July 1979 The Sherwoodian Times 12th Issue

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The Art and Craft Exhibition

The Art and Craft Exhibition drew crowds of visitors as always and for good reasons. The quality of work, especially in the department of craft merited a visit to the Art Room. Batik, the most popular craft, dominated the Art Room with the most outstanding piece being the life-size batik of 'The Good Shepherd' (acopy of the stained-glass window in the chapel). Gods and goddessess in striking head-dress was another popular theme.
Leatherwork showed further progress, the work ranging from shoe-kits and shaving-kits air bags of varying sizes.
This year, interest in 'thermacol' seemed to have fizzled out and with the exception of A.K. Pall's 'Silhouette' there was nothing to show. Candlemaking and paper flowers added a touch of prettiness; the paper flowers with their 'sooji' and 'haldi' centres, looked very natural.
Of the sketches, M. Parashar's pencil sketch of Amitabh Bachchan and some other on tribals were excellent. Rajiv Agarwal's still life. J. Negi and S. Bisht's water-colour landscapes, A.K. Tyagi's woodland scene and the mural of the Naini lake (joint effort of T.S. Chail and A.K. Singh, were much appreciated.

S Tiwari

The Fete

It was one of those brilliantly blue-and -gold cloudless days which we are favoured with in the first week of June. The boys had gone down even before beakfast to help set up stalls. At 10 o'clock, their faces flushed with anticipation, the boys cheered and clapped heartily at the opening of fete by Mrs. Fuste.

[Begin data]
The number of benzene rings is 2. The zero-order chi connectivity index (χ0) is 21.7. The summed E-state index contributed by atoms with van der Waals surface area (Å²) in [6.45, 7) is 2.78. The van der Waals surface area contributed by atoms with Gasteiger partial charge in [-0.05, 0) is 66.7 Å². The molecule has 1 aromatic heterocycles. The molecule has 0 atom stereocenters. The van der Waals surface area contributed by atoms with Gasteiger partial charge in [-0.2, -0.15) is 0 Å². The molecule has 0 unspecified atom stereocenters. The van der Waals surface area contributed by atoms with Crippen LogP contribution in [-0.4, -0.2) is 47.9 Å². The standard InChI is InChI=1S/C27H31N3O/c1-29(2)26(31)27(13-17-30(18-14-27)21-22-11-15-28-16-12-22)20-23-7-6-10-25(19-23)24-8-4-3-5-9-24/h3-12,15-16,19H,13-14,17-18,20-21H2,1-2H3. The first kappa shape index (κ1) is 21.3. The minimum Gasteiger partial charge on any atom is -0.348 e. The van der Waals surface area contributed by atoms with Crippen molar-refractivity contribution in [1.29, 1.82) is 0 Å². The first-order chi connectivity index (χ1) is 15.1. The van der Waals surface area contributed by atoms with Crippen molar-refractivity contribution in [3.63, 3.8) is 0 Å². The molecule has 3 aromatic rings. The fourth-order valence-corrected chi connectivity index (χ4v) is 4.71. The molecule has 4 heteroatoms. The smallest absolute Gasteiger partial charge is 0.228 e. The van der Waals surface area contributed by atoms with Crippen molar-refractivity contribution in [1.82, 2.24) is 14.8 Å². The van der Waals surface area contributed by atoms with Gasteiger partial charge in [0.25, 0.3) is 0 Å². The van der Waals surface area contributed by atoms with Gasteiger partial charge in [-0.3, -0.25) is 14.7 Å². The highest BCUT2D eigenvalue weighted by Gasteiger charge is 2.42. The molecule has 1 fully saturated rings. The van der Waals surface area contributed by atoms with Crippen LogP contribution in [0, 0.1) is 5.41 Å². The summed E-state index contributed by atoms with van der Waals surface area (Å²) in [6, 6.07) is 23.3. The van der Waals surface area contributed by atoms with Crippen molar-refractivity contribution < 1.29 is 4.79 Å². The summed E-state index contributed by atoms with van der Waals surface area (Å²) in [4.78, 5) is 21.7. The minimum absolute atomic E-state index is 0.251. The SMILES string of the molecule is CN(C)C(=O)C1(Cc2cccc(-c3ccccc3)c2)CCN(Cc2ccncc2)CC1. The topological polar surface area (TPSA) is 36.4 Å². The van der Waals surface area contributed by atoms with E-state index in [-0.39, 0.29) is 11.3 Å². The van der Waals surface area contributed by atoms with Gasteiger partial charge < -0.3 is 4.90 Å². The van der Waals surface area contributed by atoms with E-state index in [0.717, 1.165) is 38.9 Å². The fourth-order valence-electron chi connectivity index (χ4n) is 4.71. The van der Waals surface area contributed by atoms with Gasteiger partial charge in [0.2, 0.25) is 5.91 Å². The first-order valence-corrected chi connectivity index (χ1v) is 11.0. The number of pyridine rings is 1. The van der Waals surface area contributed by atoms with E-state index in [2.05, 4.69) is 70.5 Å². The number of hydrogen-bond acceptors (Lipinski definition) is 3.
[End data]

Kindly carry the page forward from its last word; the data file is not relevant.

A bee-line was made for Mrs. Lall's mango-shake stall and soon the air was rent with theblaring sound of pop-music interspersed with an occasional bang as sharpshooters tried their luck at the shooting-stall. Mr. Pande and Mr. Bisht were also doing brisk business at the hoopla stall cashing in on the eagerness of small boys with big ideas.

The record stall was doing well, too, with big sums being knocked up in the auctioning of records, especially 'Saturday Night Fever' and 'Grease'. The food stalls selling kababs, bun-omelettes and 'cholabatura' filled a substantial part of a starving child (no lunch that day) and this was topped up by a cold drink, supplies of which were soon exhausted.

There was not a very large crowd what with none of the local schools attending and very few parents to help towards a deserving cause. (Mention must be made here of the Nanda/Anand families who turned up en bloc and in the bargain walked off with half the prizes:) Thus, the profits for the fete were largely the result of generous spending by the boys. Our thanks go to Mother Dominica of Sr. Mary's Convent who contributed Rs. 200/ towards the Fund for the servant's welfare which was what the fete was all about.
Despite drawbacks, the fete should be held every year, if for no other reason, apart from its very laudable purpose, than to give pleasure to the boys.

SK Rao

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